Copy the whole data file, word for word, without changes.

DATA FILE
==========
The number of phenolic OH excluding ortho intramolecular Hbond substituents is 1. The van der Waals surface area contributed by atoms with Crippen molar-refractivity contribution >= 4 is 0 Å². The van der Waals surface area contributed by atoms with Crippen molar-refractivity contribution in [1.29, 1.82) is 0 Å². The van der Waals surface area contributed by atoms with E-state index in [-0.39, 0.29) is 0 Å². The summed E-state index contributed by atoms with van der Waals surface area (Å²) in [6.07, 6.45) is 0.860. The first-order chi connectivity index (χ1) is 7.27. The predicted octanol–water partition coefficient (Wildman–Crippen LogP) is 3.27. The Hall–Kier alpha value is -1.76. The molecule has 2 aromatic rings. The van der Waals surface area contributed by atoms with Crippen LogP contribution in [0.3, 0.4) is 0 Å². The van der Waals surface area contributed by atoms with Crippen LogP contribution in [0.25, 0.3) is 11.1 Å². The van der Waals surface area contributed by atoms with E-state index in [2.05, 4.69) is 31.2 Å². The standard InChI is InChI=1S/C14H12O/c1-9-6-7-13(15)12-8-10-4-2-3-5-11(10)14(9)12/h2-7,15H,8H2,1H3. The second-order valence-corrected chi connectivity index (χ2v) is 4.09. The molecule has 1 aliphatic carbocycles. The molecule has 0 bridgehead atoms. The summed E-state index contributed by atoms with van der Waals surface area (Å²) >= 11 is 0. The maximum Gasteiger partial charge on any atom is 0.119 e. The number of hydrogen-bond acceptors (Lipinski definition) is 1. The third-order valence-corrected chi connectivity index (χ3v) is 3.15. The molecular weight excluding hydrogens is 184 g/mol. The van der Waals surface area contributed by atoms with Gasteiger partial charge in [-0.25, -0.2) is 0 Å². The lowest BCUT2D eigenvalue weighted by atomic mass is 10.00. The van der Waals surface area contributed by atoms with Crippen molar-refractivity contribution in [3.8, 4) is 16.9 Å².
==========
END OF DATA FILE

The number of phenolic OH excluding ortho intramolecular Hbond substituents is 1. The van der Waals surface area contributed by atoms with Crippen molar-refractivity contribution >= 4 is 0 Å². The van der Waals surface area contributed by atoms with Crippen molar-refractivity contribution in [1.29, 1.82) is 0 Å². The van der Waals surface area contributed by atoms with E-state index in [-0.39, 0.29) is 0 Å². The summed E-state index contributed by atoms with van der Waals surface area (Å²) in [6.07, 6.45) is 0.860. The first-order chi connectivity index (χ1) is 7.27. The predicted octanol–water partition coefficient (Wildman–Crippen LogP) is 3.27. The Hall–Kier alpha value is -1.76. The molecule has 2 aromatic rings. The van der Waals surface area contributed by atoms with Crippen LogP contribution in [0.3, 0.4) is 0 Å². The van der Waals surface area contributed by atoms with Crippen LogP contribution in [0.25, 0.3) is 11.1 Å². The van der Waals surface area contributed by atoms with E-state index in [2.05, 4.69) is 31.2 Å². The standard InChI is InChI=1S/C14H12O/c1-9-6-7-13(15)12-8-10-4-2-3-5-11(10)14(9)12/h2-7,15H,8H2,1H3. The second-order valence-corrected chi connectivity index (χ2v) is 4.09. The molecule has 1 aliphatic carbocycles. The molecule has 0 bridgehead atoms. The summed E-state index contributed by atoms with van der Waals surface area (Å²) >= 11 is 0. The maximum Gasteiger partial charge on any atom is 0.119 e. The number of hydrogen-bond acceptors (Lipinski definition) is 1. The third-order valence-corrected chi connectivity index (χ3v) is 3.15. The molecular weight excluding hydrogens is 184 g/mol. The van der Waals surface area contributed by atoms with Gasteiger partial charge in [-0.25, -0.2) is 0 Å². The lowest BCUT2D eigenvalue weighted by atomic mass is 10.00. The van der Waals surface area contributed by atoms with Crippen molar-refractivity contribution in [3.8, 4) is 16.9 Å².